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Code for paper - D. Temel and G. AlRegib, “Perceptual Image Quality Assessment through Spectral Analysis of Error Representations ,” Signal Processing: Image Communication, Volume 70, 2019, Pages 37-46.
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README.md

README.md

SUMMER

Code for paper - D. Temel and G. AlRegib, “Perceptual Image Quality Assessment through Spectral Analysis of Error Representations ,” Signal Processing: Image Communication, Volume 70, 2019, Pages 37-46.

Paper

ArXiv: https://arxiv.org/abs/1810.05964

ScienceDirect: https://www.sciencedirect.com/science/article/pii/S0923596518308531

This is a brief explanation and demonstration of the proposed image quality assessment algorithm algorithm SUMMER. Given an original and a distorted image, SUMMER outputs a score that approximates the perceptual quality of the distorted image.

Highlights

  • SUMMER is an image quality estimator based on spectral analysis of error signals.
  • Spectral analysis is performed over multiple scales and color channels.
  • Frequency-based weights are extracted to align spectral analysis scores.
  • Mean error spectrum increases as visual degradations become more severe.
  • SUMMER significantly outperforms majority of the benchmarked algorithms.

Citation

If you find our paper and repository useful, please consider citing our paper:

@article{TEMEL201937,
title = "Perceptual image quality assessment through spectral analysis of error representations",
journal = "Signal Processing: Image Communication",
volume = "70",
pages = "37 - 46",
year = "2019",
issn = "0923-5965",
doi = "https://doi.org/10.1016/j.image.2018.09.005",
url = "http://www.sciencedirect.com/science/article/pii/S0923596518308531",
author = "Dogancan Temel and Ghassan AlRegib",
keywords = "Full-reference image quality assessment, Visual system, Error spectrum, Spectral analysis, Color perception, Multi-resolution",
}

Code

SUMMER.m takes reference and distorted images as input and outputs quality score.

Abstract

In this paper, we analyze the statistics of error signals to assess the perceived quality of images. Specifically, we focus on the magnitude spectrum of error images obtained from the difference of reference and distorted images. Analyzing spectral statistics over grayscale images partially models interference in spatial harmonic distortion exhibited by the visual system but it overlooks color information, selective and hierarchical nature of visual system. To overcome these shortcomings, we introduce an image quality assessment algorithm based on the Spectral Understanding of Multi-scale and Multi-channel Error Representations, denoted as SUMMER. We validate the quality assessment performance over 3 databases with around 30 distortion types. These distortion types are grouped into 7 main categories as compression artifact, image noise, color artifact, communication error, blur, global and local distortions. In total, we benchmark the performance of 17 algorithms along with the proposed algorithm using 5 performance metrics that measure linearity, monotonicity, accuracy, and consistency. In addition to experiments with standard performance metrics, we analyze the distribution of objective and subjective scores with histogram difference metrics and scatter plots. Moreover, we analyze the classification performance of quality assessment algorithms along with their statistical significance tests. Based on our experiments, SUMMER significantly outperforms majority of the compared methods in all benchmark categories.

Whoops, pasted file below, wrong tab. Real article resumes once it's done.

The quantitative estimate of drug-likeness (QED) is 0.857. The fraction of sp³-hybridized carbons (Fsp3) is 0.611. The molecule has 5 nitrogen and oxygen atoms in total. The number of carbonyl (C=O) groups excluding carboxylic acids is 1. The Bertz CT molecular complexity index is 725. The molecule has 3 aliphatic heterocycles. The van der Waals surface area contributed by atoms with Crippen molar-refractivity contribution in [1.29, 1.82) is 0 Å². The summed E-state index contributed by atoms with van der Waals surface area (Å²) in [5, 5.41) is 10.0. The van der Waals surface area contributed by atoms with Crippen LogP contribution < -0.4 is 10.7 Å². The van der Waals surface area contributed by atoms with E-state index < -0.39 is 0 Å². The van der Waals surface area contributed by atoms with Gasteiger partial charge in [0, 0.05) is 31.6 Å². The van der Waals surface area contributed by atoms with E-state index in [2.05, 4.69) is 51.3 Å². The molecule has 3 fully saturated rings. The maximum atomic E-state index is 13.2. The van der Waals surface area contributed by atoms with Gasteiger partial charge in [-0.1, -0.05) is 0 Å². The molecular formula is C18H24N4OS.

Keywords

Full-reference image quality assessment, visual system, error spectrum, spectral analysis, color perception, multi-resolution.

Visualization of Magnitude Spectrum Maps

To understand the structure of magnitude spectrums for individual natural images, we analyzed sample images from the TID 2013 database as shown in the figure. As sample images, we used images of parrots with an out of focus natural scene in the background, a flower with a house in the background, and a sailboat with another sailboat behind in an ocean. As distortion, we included blur, quantization, and spatially correlated noise with a level of 1 (min), 3 (mid), and 5 (max). We show distorted images in one row and corresponding power spectrums in the following row. On the lower right side, we show the mean opinion scores for the distorted images and the mean values for the normalized magnitude spectrums.

In case of blur degradation, high frequency components are filtered out and images are smoother. As the degradation level increases, additional lower frequency components get filtered out and error becomes more centralized in the spectrum as observed in Figs. (d-f). There is a sharp horizontal line and a vertical line, which correspond to the regular patterns in the images. In the quantization degradation, pixels with similar color and texture characteristics converge to similar values because of the loss of details in the quantization stage. Therefore, the error spectrum is more concentrated as the degradation levels increase as observed in Figs. (j-l). In the noise degradation, pixels are corrupted with a spatially correlated degradation, which leads to local pointy distortions all over the images. Because of the spatial correlation, the magnitude spectrum is more symmetric and continuous as observed in Figs. (p-r).

Contact:

Ghassan AlRegib: alregib@gatech.edu, https://ghassanalregib.com/,

Dogancan Temel: dcantemel@gmail.com, http://cantemel.com/

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